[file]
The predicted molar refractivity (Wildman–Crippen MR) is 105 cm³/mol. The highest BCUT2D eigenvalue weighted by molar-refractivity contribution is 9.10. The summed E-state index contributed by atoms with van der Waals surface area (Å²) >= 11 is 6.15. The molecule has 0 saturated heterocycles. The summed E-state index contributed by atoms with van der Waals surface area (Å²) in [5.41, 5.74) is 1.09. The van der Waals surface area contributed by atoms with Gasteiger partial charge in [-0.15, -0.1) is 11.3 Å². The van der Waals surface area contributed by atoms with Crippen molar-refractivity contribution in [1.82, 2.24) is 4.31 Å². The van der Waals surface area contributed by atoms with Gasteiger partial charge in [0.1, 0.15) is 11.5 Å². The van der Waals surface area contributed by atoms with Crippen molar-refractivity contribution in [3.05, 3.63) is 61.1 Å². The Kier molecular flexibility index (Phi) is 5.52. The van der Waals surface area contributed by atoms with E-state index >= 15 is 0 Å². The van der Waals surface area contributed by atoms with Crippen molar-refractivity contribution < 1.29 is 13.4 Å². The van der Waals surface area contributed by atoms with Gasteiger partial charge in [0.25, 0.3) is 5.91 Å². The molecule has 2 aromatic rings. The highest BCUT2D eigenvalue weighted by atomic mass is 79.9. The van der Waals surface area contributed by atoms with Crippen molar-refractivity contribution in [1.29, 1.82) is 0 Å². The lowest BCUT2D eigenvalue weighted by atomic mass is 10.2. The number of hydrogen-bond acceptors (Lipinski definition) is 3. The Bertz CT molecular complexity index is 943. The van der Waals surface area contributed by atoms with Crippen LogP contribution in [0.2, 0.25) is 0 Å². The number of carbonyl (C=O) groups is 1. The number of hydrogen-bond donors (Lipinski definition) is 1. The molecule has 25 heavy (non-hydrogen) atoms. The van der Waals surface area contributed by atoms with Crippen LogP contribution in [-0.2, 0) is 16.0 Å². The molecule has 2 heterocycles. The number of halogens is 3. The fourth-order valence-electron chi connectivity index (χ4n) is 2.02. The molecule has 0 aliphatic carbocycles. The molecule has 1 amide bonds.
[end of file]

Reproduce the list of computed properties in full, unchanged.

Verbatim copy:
The predicted molar refractivity (Wildman–Crippen MR) is 105 cm³/mol. The highest BCUT2D eigenvalue weighted by molar-refractivity contribution is 9.10. The summed E-state index contributed by atoms with van der Waals surface area (Å²) >= 11 is 6.15. The molecule has 0 saturated heterocycles. The summed E-state index contributed by atoms with van der Waals surface area (Å²) in [5.41, 5.74) is 1.09. The van der Waals surface area contributed by atoms with Gasteiger partial charge in [-0.15, -0.1) is 11.3 Å². The van der Waals surface area contributed by atoms with Crippen molar-refractivity contribution in [1.82, 2.24) is 4.31 Å². The van der Waals surface area contributed by atoms with Gasteiger partial charge in [0.1, 0.15) is 11.5 Å². The van der Waals surface area contributed by atoms with Crippen molar-refractivity contribution in [3.05, 3.63) is 61.1 Å². The Kier molecular flexibility index (Phi) is 5.52. The van der Waals surface area contributed by atoms with E-state index >= 15 is 0 Å². The van der Waals surface area contributed by atoms with Crippen molar-refractivity contribution < 1.29 is 13.4 Å². The van der Waals surface area contributed by atoms with Gasteiger partial charge in [0.25, 0.3) is 5.91 Å². The molecule has 2 aromatic rings. The highest BCUT2D eigenvalue weighted by atomic mass is 79.9. The van der Waals surface area contributed by atoms with Crippen molar-refractivity contribution in [1.29, 1.82) is 0 Å². The lowest BCUT2D eigenvalue weighted by atomic mass is 10.2. The number of hydrogen-bond acceptors (Lipinski definition) is 3. The Bertz CT molecular complexity index is 943. The van der Waals surface area contributed by atoms with Crippen LogP contribution in [0.2, 0.25) is 0 Å². The number of carbonyl (C=O) groups is 1. The number of hydrogen-bond donors (Lipinski definition) is 1. The molecule has 25 heavy (non-hydrogen) atoms. The van der Waals surface area contributed by atoms with Crippen LogP contribution in [-0.2, 0) is 16.0 Å². The molecule has 2 heterocycles. The number of halogens is 3. The fourth-order valence-electron chi connectivity index (χ4n) is 2.02. The molecule has 0 aliphatic carbocycles. The molecule has 1 amide bonds.